“I have always believed that writing advertisements is the second most profitable form of writing. The first, of course, is ransom notes.” This was a quip by Phillip Bernard Dusenberry, a famous American advertising executive, and was used in a landmark book on the advertising industry by Eric Clarke “The Want Makers: Inside the World of Advertising, 1988”. Dusenberry was responsible for the Pepsi slogan “The Choice of a New Generation” and was overseeing the production of the commercial with Michael Jackson when the singer’s hair caught fire. He later wrote about the incident in a 2005 book, “Then We Set His Hair on Fire: Insights and Accidents from a Hall of Fame Career in Advertising.”
In a way advertising does hold a captive audience to ransom. As one wit put it, “Advertising constantly invents cures to which there is no disease.” At times, too, the lines between truth and fiction are blurred. The Arctic explorer and ethnologist, Vilhjalmur Stefannson observed, that unethical advertising uses falsehoods to deceive the public while ethical advertising uses truth to deceive the public.
Sometimes, though, the public is not deceived and while ads catch fire and go viral, some go into a tailspin and down the chute. One of the weirder ones is an ad by the budget Australian airline Virgin Blue which wanted potential passengers to take advantage of a special low-cost offer. The ad suggested that they “chuck a sickie”. This does not mean to throw an ill person off the plane but is Australian for taking a day’s sick leave. The Head of the airline, Brett Godfrey, did not share the view that the campaign was harmless fun. He was against any support for workplace absenteeism and immediately ordered the ad to be dropped.
McDonalds did not get a break when it joined up with General Motors to give away 42 million Humvees with its Happy Meals for kids. First, there were protests about using kids to get their parents to buy gas-guzzling, environmentally unfriendly vehicles. Then the company set up a blog which said that in the eyes of kids, the Hummers were just toys. However, the negative comments by readers were not allowed so that the critics took their complaints to the entire internet and McDonald’s eventually had to end the ad. The company then tried to give away 10,000 MP3 players branded with the McDonald’s logo in Japan. This hit a major pothole when users found their free MP3 players came with 10 free songs and a Trojan virus. When they plugged them into their PCs, the virus stole their user names, passwords and other private info and sent the data to hackers. Another ad bit the dust.
Ad-ventures in using people to convey an integrated or black and white message is a distinct pitfall. Sony tried this in 2006 and quickly learnt that having a white woman holding a black woman by the jaw to promote its ceramic white Playstation Portable was a no-no. The billboard only ran in the Netherlands but yet was able to get the entire world incensed and Sony’s insensitivity. Sony had to pull the ad and apologise. Then in August 2007, the chipmakers, Intel, did something that was not quite intelligent. It ran a print ad with a man standing surrounded by six sprinters on their marks. The problem was that the man was white and the six sprinters were black and looked like they were bowing to the white man. Intel apologised and stopped the ad.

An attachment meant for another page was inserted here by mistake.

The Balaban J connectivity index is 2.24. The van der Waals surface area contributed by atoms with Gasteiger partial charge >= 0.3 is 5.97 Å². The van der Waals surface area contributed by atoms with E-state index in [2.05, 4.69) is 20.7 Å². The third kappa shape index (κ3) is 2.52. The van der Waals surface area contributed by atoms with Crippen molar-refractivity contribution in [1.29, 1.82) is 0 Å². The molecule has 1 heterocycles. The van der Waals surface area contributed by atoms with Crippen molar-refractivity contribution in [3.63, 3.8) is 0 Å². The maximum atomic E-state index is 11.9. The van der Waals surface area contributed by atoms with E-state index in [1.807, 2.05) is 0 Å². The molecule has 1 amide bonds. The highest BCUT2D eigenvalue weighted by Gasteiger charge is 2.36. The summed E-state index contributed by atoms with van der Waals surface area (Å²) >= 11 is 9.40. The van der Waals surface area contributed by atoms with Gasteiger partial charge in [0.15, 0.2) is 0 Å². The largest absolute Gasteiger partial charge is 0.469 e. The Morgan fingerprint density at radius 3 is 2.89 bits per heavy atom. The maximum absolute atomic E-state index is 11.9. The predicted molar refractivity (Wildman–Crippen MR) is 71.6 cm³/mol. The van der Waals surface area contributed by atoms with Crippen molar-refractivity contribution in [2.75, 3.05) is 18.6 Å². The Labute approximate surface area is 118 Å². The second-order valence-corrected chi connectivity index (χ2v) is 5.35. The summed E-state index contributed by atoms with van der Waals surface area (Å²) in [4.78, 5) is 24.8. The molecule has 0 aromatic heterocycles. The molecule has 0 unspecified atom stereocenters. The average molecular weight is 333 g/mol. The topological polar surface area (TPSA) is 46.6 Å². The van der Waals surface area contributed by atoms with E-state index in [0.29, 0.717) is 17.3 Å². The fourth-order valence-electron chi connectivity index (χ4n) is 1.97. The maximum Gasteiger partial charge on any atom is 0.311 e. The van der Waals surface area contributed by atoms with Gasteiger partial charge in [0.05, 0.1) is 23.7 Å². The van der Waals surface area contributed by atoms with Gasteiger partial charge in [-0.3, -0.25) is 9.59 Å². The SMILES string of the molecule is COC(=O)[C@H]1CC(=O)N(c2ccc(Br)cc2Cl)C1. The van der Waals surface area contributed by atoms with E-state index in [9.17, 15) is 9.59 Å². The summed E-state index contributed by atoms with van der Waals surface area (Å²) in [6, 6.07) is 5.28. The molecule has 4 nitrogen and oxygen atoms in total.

Turner Broadcasting tried to hype a cartoon series called the Aqua Teen Hunger Force and placed electronic circuit-boards with lights around Boston. People thought they were bombs left by terrorists and the authorities had to shut down two bridges, an expressway, a subway station, and a stretch of the Charles River. If you want to ad insult to injury, this is a good case. Jessica Simpson starred in commercials for Pizza Hut’s Cheesy Bites pizza and then revealed to Elle magazine that she’s allergic to wheat, tomatoes and cheese.
Which brings us to a brand new ad which I saw on Sportsmax with the new pink look of the West Indies Cricket Board (WICB). It starts off with an empty fishing boat on a beach with the WICB logo proclaiming “We are the West Indies”. A few of my colleagues spotted it and called me saying that it was a symbolic ad since “We are the West Indies” was on a boat that was going nowhere and seemed to be stuck in the sand. “Enough of this ship talk, “I responded. “Life is a beach and those who run, or in this case, ruin the show might be suns of beaches.”
This sparked as much animation as the scantily clad, red bikinied ladies in the ad, who wined, raise their legs and show off their natural endowments. Then the ad ends with a lady in red on whose bikini bottom is emblazoned the WICB logo and the words, “We are the West Indies.”
I tried to work out the significance and symbolism of this act. Is it a cheeky way of saying that the West Indies have bottomed out? Is it that we have reached rock bottom in terms of our standing in world cricket? Is this the same logo that Courtney Walsh kissed when he got his 500 wickets? Is this where our cricket and our region have got to? I suppose we could say, “Thereby hangs a tail.” However, as one friend said, the “We are the West Indies” on the woman’s posterior demonstrates clearly, if we ever needed proof, the insensitivity of the WICB to the people of the West Indies. Have we reached the bottom of the barrel? It just tells us how much we are sat upon or whatever. However, a journalist buddy of mine said that the problem was that the bikini bottom did not have enough room for the entire sentence which was, “We are the West Indies CRICKET BOARD”.
*Tony Deyal was last seen saying that putting “We are the West Indies” on a bikini bottom is deliberate and more than a mere slip of the thong.
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